If you're driving through Latham this week, tip your cap to the checkerboard towers.
Demolition of Latham's landmark water towers is scheduled to start today.
The FAA has said the towers have to be removed because they're on the flight path of a runway at the Albany International Airport.
The arrival of actual winter weather this week had us thinking about warmer places -- specifically, about places that are warm in February. Because it's right about that time of the year that we usually become officially sick of winter.
With that in mind, we curiously scanned Southwest's winter fare sale this week for ALB-to-(insert other place) specials. There were a lot of warm-weather options -- but which was the best non-winter value?
So, we did some quick math to determine which spots would get us the most degrees for our airfare dollar.
Check it out: the travel website Kayak has an "explore" option. You tell it where you're at, how much you'd like to spend, the season you want to go -- and it tells you where you can fly.
Here's the result for flights from ALB this summer under $400. (That's the screengrab above.) You can also sort by activity, language and weather (we're filing this away for January).
There's something about seeing all the spots mapped out like that gives us a bit of wanderlust...
Earlier on AOA: Daydreaming of a long weekend
Check it out: a site called NYC Aviation has put together a plane spotting guide for ALB...
View NYCAviation.com Albany International Airport ALB Plane Spotting Guide in a larger map
Here's a lot more detail and explanation -- including notes, pics and photo advice.
A few of the recent updates:
$196r/t Raleigh-Durham from Albany down 12%, [http://bit.ly/4HFQ1U]
$385r/t Mexico City from Albany, winter or spring down 29% [http://bit.ly/8DfHFW]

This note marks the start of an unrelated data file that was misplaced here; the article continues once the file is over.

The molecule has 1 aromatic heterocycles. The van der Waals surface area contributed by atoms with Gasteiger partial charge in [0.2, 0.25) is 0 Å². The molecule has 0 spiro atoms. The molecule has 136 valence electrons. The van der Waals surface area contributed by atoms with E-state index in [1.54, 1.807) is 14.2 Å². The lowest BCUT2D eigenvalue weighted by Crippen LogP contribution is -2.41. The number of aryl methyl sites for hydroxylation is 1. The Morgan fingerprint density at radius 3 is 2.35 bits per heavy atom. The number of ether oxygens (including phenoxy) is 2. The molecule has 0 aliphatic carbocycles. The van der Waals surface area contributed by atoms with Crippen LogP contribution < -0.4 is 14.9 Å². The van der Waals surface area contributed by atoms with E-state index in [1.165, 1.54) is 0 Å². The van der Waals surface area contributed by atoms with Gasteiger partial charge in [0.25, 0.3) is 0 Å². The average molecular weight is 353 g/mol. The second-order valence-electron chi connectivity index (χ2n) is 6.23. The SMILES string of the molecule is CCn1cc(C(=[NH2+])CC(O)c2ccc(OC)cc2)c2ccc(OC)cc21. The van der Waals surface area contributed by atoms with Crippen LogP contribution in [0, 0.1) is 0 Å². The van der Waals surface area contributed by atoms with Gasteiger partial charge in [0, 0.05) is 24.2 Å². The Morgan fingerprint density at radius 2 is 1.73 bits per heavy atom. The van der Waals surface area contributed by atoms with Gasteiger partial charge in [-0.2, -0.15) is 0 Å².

$675r/t Honolulu from Albany down 16%, [http://bit.ly/4tOrIb]
$937r/t Bangkok from Albany, winter or spring down 11% [http://bit.ly/8lJJP2]
After just a quick scan, the deals seem to match up fairly well with results from Kayak.
Writing at a blog called Homeland Security Watch, Deirdre Walker -- a retired police officer from Maryland -- describes what happens when she refused the "the puffer" at ALB's security checkpoint earlier this year:
When notified by the cheerful screener that I had been selected for additional screening (the screener's tone reminded my of the announcer who tells the contestant that she has just won a TV on the Price is Right), I stepped reluctantly toward the machine and asked her quietly whether I had the right to refuse the search. I did not want to become a spectacle, or have to rent a car and drive back to Maryland.
The screeners face dropped and she appeared stunned, as if my question had been received like a body-blow. She asked me to repeat what I said, and I repeated my inquiry regarding whether or not I had the right to refuse this search, especially since it was my understanding that the equipment did not work. She responded defensively, "It sounds an alarm!"